Debate can and will rage about how things are going in Iraq and what the future might contain. Certainly the issue has enough political spin to make any observer dizzy. However, these two items I found particularly disheartening:
- Bechtel, the giant international construction firm is pulling out. Not only is it too unsafe for their workers, much of the work is simply allowed to fall apart again. Even with the billion of dollars at stake in Iraq, Bechtel is "cutting and running". Or being logical.
Bechtel's contracts were part of an enormous U.S. effort to put Iraq back on its feet after decades of wars and sanctions. That rebuilding campaign, once touted as the Marshall Plan of modern times, was supposed to win the hearts of skeptical Iraqis by giving them clean water, dependable power, telephones that worked and modern sanitation. President Bush said he wanted the country's infrastructure to be the very best in the Middle East.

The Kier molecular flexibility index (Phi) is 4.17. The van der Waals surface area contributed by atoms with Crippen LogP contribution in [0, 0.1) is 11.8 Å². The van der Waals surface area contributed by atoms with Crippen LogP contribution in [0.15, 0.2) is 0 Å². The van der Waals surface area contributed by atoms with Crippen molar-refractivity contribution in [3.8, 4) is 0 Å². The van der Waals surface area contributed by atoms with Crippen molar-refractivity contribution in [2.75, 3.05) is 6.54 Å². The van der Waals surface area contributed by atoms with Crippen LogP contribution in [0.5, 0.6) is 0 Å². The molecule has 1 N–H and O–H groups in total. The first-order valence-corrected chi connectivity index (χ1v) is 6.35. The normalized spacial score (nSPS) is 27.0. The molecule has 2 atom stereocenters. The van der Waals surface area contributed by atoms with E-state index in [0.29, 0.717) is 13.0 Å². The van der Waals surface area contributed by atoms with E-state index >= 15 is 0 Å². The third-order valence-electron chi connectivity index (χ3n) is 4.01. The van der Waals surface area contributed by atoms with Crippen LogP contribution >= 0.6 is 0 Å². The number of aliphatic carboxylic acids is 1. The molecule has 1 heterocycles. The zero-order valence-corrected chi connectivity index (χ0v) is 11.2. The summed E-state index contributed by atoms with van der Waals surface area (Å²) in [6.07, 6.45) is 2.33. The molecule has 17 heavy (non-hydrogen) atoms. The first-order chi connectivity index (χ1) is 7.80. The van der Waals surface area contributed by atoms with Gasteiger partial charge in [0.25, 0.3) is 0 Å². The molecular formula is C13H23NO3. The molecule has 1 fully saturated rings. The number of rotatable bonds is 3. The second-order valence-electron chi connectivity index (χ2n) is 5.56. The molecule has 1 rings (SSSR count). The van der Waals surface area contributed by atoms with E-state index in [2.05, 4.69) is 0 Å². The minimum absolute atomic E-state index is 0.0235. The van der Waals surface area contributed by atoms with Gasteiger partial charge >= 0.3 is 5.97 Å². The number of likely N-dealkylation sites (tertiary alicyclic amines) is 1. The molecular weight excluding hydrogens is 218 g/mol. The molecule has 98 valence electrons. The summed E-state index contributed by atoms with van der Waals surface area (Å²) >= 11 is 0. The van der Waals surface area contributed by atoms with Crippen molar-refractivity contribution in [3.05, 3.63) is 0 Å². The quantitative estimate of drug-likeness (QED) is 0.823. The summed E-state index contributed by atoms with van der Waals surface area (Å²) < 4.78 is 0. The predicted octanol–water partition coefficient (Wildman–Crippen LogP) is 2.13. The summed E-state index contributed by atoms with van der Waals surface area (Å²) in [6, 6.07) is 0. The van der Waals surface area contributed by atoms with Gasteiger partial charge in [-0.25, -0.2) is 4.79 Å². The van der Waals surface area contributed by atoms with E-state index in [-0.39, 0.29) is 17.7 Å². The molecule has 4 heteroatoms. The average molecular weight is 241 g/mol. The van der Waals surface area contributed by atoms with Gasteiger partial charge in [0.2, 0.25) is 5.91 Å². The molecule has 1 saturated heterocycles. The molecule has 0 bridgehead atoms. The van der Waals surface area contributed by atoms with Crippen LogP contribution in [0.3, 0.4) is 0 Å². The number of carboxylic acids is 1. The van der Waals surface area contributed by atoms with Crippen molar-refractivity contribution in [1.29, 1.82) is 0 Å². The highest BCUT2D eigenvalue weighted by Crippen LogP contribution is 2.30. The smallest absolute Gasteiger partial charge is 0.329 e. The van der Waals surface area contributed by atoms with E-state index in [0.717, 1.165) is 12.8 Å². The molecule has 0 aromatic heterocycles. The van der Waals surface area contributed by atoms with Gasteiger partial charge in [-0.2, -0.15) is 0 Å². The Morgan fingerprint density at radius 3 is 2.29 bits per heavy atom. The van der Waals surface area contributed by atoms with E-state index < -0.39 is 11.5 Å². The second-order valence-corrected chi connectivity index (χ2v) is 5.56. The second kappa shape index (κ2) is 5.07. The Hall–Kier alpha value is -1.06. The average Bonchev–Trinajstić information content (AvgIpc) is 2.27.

But Bechtel -- which charged into Iraq with American "can-do" fervor -- found it tough to keep its engineers and workers alive, much less make progress in piecing Iraq back together.
"Did Iraq come out the way you hoped it would?" asked Cliff Mumm, Bechtel's president for infrastructure work. "I would say, emphatically, no. And it's heartbreaking." [More]
- A joint editorial by the Army, Navy, and Air Force Times will call for the firing of Sec.Rumsfeld. This is more than unusual.
Rumsfeld has lost credibility with the uniformed leadership, with the troops, with Congress and with the public at large. His strategy has failed, and his ability to lead is compromised. And although the blame for our failures in Iraq rests with the secretary, it will be the troops who bear its brunt.
But then, if the Democrats win Congress and force a pullout, Republicans can blame the end all on them ("if only we had stayed the course").
Maybe Rove does know what he's doing, and is simply throwing guys like Santorum under the bus.